The Milam Building in San Antonio, Texas, becomes the first skyscraper to have comfort cooling installed during construction.4

1931

Window Air Conditioning Units are invented
H.H. Schultz and J.Q. Sherman invent the first individual room air conditioner that sits on a window ledge.3

Equipment Profile: Window Air Conditioning Units
About Known affectionately in the industry as “window shakers”, the window air conditioner is a simple answer to fight heat and humidity.
Pros Cost effective
Good for cooling small spaces
Easy to install
Cons Lack of power and efficiency
Windows are not fully sealed, allowing heat to leak into the room
Energy Performance Fair

1973

Mini Split Ductless Systems are invented
Japanese company Daikin invents the first Mini Split Ductless System,5 known today as the perfect solution for buildings with no ductwork.

1982

VRF (Variable Refrigerant Flow) systems are invented
Also invented by Daikin, VRFs are a type of Mini Split Ductless System. Highly efficient, they offer energy savings of up to 55% over comparable equipment.5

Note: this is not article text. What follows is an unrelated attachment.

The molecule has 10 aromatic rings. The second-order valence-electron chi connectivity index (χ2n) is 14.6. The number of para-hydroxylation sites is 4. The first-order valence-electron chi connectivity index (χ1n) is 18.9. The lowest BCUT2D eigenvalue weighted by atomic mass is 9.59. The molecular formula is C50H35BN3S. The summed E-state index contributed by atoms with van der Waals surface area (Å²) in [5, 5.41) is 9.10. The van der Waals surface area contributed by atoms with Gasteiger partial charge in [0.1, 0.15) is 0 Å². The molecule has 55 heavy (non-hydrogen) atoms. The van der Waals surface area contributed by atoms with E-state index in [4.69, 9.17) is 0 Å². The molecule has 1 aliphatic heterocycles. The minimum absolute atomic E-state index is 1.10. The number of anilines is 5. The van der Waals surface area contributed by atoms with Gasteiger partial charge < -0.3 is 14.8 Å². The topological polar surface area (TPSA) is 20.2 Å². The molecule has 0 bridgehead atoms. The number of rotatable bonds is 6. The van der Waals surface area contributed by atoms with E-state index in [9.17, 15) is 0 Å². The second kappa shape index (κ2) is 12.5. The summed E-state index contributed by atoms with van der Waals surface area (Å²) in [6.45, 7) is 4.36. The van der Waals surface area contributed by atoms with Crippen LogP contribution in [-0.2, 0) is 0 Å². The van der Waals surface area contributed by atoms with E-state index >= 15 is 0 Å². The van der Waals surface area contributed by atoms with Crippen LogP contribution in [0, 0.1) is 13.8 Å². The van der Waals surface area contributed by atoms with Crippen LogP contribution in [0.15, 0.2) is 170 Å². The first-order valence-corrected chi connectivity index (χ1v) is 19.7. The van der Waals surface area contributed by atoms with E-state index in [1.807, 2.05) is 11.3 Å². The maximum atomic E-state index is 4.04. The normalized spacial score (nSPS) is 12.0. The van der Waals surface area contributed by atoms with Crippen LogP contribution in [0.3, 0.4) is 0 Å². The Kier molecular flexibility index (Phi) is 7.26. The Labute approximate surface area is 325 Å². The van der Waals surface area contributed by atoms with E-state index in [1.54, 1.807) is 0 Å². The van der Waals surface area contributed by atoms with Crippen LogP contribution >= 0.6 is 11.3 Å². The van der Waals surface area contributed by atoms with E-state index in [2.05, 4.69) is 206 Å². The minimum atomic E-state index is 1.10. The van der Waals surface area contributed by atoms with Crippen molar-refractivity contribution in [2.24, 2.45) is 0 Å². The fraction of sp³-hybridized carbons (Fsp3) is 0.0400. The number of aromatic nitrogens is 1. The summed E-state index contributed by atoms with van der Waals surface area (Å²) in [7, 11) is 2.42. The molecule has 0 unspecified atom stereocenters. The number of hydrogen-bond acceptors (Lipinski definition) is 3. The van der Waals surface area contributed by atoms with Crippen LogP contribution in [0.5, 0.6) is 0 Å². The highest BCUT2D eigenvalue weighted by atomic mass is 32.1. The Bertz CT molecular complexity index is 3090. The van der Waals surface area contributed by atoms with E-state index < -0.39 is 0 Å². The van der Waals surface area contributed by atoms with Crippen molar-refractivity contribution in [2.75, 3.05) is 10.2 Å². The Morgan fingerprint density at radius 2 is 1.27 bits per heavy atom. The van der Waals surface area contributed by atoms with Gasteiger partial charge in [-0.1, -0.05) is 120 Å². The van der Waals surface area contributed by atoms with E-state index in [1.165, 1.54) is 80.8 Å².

Equipment Profile: Ductless Split Systems
About An increasingly popular choice, a ductless split system such as Variable Refrigerant Flow (VRF) provides zone-controlled heating and cooling.
Pros Perfect for buildings with no ductwork
Non-intrusive installation
Individual air handlers can be set and adjusted depending on the specific needs of that room
Energy savings since you’re only cooling the spaces in your business that are being used
Cost effective
Cons Installation service required
Energy Performance Excellent

1992

SEER (Seasonal Energy Efficiency Ratio) law is introduced
As energy performance gained increasing importance, a law taking effect in 1992 required all new air conditioners have a minimum SEER rating of 10.2 Today, an ENERGY STAR® qualified central air conditioner must have a SEER rating of at least 12 or greater for a single-package unit and 13.0 or greater for a split system.6

1994

Freon gas (R22) is linked to ozone depletion
Freon gas R22 refrigerant, at the time used in nearly all AC units, is found to be damaging to the earth’s ozone layer and gets banned in several countries.3

2020

Environmentally-friendly ACs become law